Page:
The pandemic has brought about a number of changes to working practices, whether it be remote working, a form of office/home hybrid working or flexible hours working, all bringing challenges for HR departments.
Now Saga has become the first major UK employer to introduce a major benefit with grandparental leave, which could be a sign of how benefits will change over the next few years.
The travel and insurance company for over-50s, says the policy provides a week of paid leave to recent grandparents to allow them to help their children with their childcare responsibilities.
As part of the policy, the grandchildren of all Saga staff will have access to its onsite nursery at its headquarters in Folkestone, Kent.
Former Prime Minister David Cameron’s Government had originally put proposals forward to introduce the benefit, but was later shelved.
Saga, which employs 2,500 staff, said it was introducing the policy in recognition that grandparents play an increasingly essential role in childcare while also building a work culture that appeals to the over-50s.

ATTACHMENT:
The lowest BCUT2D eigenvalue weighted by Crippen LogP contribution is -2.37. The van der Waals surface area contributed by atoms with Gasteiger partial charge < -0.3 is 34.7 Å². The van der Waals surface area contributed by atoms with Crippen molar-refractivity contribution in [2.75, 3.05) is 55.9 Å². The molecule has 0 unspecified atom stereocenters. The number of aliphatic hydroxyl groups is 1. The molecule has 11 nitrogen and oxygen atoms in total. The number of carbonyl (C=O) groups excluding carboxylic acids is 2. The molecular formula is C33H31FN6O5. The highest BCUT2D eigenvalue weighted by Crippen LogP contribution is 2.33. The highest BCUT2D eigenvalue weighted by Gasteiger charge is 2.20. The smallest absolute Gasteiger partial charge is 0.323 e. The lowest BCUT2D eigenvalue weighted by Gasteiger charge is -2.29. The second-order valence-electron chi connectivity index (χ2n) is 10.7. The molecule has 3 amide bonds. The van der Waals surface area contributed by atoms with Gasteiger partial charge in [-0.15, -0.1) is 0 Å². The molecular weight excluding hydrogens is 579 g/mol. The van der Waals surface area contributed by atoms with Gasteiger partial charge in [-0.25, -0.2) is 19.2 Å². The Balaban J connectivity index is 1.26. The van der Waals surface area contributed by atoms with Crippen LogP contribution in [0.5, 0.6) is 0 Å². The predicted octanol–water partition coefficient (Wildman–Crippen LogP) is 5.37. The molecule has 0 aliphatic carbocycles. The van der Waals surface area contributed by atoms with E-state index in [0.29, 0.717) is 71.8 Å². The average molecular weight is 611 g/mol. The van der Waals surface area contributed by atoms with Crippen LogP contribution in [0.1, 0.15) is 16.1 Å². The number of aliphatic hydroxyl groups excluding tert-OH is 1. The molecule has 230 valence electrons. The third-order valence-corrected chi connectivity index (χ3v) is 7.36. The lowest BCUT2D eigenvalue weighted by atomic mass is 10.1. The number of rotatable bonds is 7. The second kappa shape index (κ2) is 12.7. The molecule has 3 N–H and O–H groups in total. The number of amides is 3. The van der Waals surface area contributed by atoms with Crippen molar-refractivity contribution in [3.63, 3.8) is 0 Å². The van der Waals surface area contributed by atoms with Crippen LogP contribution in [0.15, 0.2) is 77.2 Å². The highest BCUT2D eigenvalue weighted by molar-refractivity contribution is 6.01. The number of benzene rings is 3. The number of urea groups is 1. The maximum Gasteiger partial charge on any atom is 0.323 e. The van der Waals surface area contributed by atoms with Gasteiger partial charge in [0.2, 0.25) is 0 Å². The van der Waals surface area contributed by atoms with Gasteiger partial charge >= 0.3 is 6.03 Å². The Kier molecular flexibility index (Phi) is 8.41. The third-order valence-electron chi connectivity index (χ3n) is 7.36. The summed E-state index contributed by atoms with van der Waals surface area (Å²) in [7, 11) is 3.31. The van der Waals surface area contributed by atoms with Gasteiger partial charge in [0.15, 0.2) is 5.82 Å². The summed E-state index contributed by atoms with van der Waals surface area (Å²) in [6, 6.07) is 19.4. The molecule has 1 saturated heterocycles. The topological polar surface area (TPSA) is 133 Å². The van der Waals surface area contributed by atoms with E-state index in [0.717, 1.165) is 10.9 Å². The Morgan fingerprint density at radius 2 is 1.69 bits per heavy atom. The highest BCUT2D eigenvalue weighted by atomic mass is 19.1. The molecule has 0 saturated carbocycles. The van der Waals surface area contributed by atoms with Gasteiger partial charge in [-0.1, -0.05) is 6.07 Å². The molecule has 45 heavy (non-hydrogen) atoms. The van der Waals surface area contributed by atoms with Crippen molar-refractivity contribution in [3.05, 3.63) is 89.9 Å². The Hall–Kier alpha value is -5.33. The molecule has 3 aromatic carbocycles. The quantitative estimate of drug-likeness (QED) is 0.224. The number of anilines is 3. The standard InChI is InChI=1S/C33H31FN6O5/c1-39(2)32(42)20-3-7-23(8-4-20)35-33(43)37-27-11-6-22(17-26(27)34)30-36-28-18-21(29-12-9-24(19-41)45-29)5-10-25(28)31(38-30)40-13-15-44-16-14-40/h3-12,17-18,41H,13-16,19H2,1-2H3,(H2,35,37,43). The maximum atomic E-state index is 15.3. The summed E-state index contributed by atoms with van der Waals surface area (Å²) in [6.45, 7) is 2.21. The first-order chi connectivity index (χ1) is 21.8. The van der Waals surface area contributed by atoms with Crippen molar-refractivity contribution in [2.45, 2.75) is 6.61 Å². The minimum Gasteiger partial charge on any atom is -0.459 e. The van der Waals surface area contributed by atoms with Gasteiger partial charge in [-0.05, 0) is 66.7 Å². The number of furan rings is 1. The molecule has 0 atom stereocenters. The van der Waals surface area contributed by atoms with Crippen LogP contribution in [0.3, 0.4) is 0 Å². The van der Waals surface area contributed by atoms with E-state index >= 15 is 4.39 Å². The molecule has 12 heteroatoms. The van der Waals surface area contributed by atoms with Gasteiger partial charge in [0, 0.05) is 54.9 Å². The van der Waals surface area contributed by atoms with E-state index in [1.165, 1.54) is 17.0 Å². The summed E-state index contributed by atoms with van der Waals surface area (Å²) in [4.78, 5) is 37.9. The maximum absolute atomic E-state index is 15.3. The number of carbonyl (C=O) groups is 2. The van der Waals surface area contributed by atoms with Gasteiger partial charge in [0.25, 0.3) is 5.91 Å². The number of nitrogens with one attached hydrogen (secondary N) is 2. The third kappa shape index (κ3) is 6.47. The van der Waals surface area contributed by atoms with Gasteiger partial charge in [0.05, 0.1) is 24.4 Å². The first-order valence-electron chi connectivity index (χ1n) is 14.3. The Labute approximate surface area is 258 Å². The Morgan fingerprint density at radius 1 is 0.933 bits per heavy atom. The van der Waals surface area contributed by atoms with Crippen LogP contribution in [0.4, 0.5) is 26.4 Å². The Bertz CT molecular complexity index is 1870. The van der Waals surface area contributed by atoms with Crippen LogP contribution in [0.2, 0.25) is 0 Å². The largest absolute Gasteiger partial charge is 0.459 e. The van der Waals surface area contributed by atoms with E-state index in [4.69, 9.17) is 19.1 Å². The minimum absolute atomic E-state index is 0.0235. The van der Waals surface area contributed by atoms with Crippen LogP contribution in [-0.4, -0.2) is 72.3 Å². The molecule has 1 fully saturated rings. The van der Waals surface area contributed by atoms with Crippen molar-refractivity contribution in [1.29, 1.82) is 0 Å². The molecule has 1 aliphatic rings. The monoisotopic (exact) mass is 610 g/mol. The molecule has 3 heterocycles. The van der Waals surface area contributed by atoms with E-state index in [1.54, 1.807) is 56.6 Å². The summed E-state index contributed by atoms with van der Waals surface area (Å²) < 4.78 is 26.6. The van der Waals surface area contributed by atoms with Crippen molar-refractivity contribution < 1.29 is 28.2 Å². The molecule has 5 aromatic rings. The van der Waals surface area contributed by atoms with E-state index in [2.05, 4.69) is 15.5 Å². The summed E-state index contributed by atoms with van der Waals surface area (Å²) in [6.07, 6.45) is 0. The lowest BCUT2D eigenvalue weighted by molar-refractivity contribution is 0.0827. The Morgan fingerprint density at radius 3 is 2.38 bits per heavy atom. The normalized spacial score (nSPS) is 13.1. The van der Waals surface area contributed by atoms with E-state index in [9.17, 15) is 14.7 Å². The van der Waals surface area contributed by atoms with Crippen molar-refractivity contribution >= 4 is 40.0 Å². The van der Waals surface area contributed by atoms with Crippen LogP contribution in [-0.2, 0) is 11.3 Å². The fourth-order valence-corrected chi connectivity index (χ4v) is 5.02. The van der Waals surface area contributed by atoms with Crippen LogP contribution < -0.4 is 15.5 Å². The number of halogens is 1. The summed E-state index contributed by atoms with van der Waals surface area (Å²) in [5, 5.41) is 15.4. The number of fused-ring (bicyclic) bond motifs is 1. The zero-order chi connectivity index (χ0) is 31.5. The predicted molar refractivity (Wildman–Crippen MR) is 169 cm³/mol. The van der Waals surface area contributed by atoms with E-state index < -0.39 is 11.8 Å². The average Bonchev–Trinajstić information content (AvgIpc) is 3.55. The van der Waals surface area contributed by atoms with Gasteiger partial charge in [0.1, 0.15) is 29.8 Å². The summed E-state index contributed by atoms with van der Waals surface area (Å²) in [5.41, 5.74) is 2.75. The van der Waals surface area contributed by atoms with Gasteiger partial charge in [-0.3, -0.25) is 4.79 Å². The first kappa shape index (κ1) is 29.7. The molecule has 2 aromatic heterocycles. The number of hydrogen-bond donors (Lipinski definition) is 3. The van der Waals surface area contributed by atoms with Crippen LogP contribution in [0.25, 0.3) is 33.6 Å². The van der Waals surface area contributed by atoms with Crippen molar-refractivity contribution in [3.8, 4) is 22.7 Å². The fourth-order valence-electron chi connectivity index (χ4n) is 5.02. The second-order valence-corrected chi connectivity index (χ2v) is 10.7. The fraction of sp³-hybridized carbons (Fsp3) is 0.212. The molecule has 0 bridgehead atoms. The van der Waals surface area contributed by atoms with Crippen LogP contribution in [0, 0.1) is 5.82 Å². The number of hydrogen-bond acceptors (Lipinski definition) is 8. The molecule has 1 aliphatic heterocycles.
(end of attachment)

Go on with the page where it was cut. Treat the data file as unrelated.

About 40 per cent of grandparents over the age of 50 provide regular childcare for their grandchildren.
Commenting on Saga’s move, chief people office Jane Storm said: “This is about helping new grandparents celebrate a special moment and play a role in growing families from day one. It is also a symbol of how important older workers are to their companies and society.
“Our customers are mostly over 50 and we want to have more colleagues here that reflect the community we serve. We also think this idea should be a key attraction for retention and recruitment.”
About 40 per cent of grandparents aged over 50 provide regular childcare for their grandchildren, according to Age UK, and 71 per cent of those between 50 and 64 are in work. The over-50s are also the fastest-growing age demographic, with 28 million people expected to be in that bracket by 2030.
Three-quarters (75 per cent) of UK employees will have to work beyond state pension age, according to research from Canada Life.
Nearly half (47 per cent) of those who say they expect to work beyond 65 will be older than 70 before they retire, up from 37 per cent in 2017. Meanwhile almost a fifth (17 per cent) expect to be older than 75. Workers aged 35 to 44 are the most likely to say they expect to retire after their 75th birthday (27 per cent).
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